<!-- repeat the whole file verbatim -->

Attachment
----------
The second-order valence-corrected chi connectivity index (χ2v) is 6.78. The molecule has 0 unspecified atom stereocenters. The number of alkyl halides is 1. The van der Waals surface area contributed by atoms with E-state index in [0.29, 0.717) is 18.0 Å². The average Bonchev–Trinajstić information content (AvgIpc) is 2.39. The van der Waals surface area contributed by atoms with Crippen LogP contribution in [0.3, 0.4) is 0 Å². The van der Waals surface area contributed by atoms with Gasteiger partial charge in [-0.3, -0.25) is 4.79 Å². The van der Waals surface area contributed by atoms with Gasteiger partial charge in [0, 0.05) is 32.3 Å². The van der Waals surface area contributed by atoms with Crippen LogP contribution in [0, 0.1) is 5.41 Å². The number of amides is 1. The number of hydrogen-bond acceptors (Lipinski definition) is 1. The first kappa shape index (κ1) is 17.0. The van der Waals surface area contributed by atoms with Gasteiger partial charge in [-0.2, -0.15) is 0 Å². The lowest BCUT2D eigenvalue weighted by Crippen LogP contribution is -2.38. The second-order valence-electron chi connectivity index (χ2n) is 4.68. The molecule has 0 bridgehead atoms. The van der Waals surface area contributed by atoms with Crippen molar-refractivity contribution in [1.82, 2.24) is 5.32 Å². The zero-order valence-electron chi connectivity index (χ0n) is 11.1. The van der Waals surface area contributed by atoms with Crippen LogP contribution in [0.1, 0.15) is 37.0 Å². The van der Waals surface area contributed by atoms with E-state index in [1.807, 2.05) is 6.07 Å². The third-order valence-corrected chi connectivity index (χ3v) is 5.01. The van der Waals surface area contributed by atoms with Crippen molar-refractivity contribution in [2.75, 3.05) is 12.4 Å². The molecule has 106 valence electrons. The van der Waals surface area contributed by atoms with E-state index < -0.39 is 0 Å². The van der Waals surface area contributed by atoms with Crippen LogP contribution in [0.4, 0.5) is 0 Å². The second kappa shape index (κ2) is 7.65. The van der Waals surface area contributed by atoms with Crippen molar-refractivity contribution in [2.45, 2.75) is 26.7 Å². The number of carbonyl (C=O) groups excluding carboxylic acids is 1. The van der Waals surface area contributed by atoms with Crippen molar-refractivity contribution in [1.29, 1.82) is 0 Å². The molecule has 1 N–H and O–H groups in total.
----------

The second-order valence-corrected chi connectivity index (χ2v) is 6.78. The molecule has 0 unspecified atom stereocenters. The number of alkyl halides is 1. The van der Waals surface area contributed by atoms with E-state index in [0.29, 0.717) is 18.0 Å². The average Bonchev–Trinajstić information content (AvgIpc) is 2.39. The van der Waals surface area contributed by atoms with Crippen LogP contribution in [0.3, 0.4) is 0 Å². The van der Waals surface area contributed by atoms with Gasteiger partial charge in [-0.3, -0.25) is 4.79 Å². The van der Waals surface area contributed by atoms with Gasteiger partial charge in [0, 0.05) is 32.3 Å². The van der Waals surface area contributed by atoms with Crippen LogP contribution in [0, 0.1) is 5.41 Å². The number of amides is 1. The number of hydrogen-bond acceptors (Lipinski definition) is 1. The first kappa shape index (κ1) is 17.0. The van der Waals surface area contributed by atoms with Gasteiger partial charge in [-0.2, -0.15) is 0 Å². The lowest BCUT2D eigenvalue weighted by Crippen LogP contribution is -2.38. The second-order valence-electron chi connectivity index (χ2n) is 4.68. The molecule has 0 bridgehead atoms. The van der Waals surface area contributed by atoms with Crippen molar-refractivity contribution in [1.82, 2.24) is 5.32 Å². The zero-order valence-electron chi connectivity index (χ0n) is 11.1. The van der Waals surface area contributed by atoms with Crippen LogP contribution in [0.1, 0.15) is 37.0 Å². The van der Waals surface area contributed by atoms with E-state index in [1.807, 2.05) is 6.07 Å². The third-order valence-corrected chi connectivity index (χ3v) is 5.01. The van der Waals surface area contributed by atoms with Crippen molar-refractivity contribution in [2.75, 3.05) is 12.4 Å². The molecule has 106 valence electrons. The van der Waals surface area contributed by atoms with E-state index < -0.39 is 0 Å². The van der Waals surface area contributed by atoms with Crippen LogP contribution in [0.4, 0.5) is 0 Å². The second kappa shape index (κ2) is 7.65. The van der Waals surface area contributed by atoms with Crippen molar-refractivity contribution in [2.45, 2.75) is 26.7 Å². The number of carbonyl (C=O) groups excluding carboxylic acids is 1. The van der Waals surface area contributed by atoms with Crippen molar-refractivity contribution in [1.29, 1.82) is 0 Å². The molecule has 1 N–H and O–H groups in total.